All too often theoretical computer scientists get more obsessed by proofs than the theorems themselves. I suggest a theorems conference. Here's how it would work:
Authors would submit two versions of a paper. One has the statement of the theorem and why that theorem matters, but no proofs. The second version includes the proofs.
The program committee first makes tentative decisions based on the first version of the paper. If tentatively accepted the PC then looks at the second version. The PC can reject the paper if the the proofs have significant flaws, gaps or readability issues. The PC cannot reject the paper for any other aspect of the proof such as length or lack of technical depth or originality.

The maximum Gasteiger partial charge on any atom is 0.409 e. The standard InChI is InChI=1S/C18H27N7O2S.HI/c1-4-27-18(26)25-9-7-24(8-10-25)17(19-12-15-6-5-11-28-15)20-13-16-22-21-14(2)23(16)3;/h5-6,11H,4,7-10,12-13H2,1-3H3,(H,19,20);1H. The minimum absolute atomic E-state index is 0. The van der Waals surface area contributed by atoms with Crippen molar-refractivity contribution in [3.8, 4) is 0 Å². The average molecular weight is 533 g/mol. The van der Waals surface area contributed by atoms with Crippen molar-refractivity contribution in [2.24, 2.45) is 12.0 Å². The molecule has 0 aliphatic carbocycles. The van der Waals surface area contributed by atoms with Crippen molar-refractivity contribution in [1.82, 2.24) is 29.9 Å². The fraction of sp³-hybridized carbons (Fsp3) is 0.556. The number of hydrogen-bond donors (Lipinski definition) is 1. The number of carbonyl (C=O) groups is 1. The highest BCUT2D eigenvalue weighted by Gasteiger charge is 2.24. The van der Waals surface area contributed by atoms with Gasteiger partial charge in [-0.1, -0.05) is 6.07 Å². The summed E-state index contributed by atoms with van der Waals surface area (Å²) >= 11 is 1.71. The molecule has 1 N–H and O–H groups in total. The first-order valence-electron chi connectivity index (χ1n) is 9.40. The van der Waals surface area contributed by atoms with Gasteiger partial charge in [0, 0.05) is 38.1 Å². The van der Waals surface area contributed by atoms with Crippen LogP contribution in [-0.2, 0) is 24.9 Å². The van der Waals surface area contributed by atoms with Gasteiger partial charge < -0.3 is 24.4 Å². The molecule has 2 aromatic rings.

This way we truly judge papers based on what they prove--what the results add to the knowledge base of the field.
Of course my plan has many flaws. Some papers with their proofs may have already been posted on archive sites which the PC members could have seen. More likely, the PC will guess the difficulty of the proof and judge the paper based on this perceived difficulty, and not on the theorem itself.
We need a culture shift, away from an emphasis on proofs. That's the only way we can judge our results for the results themselves.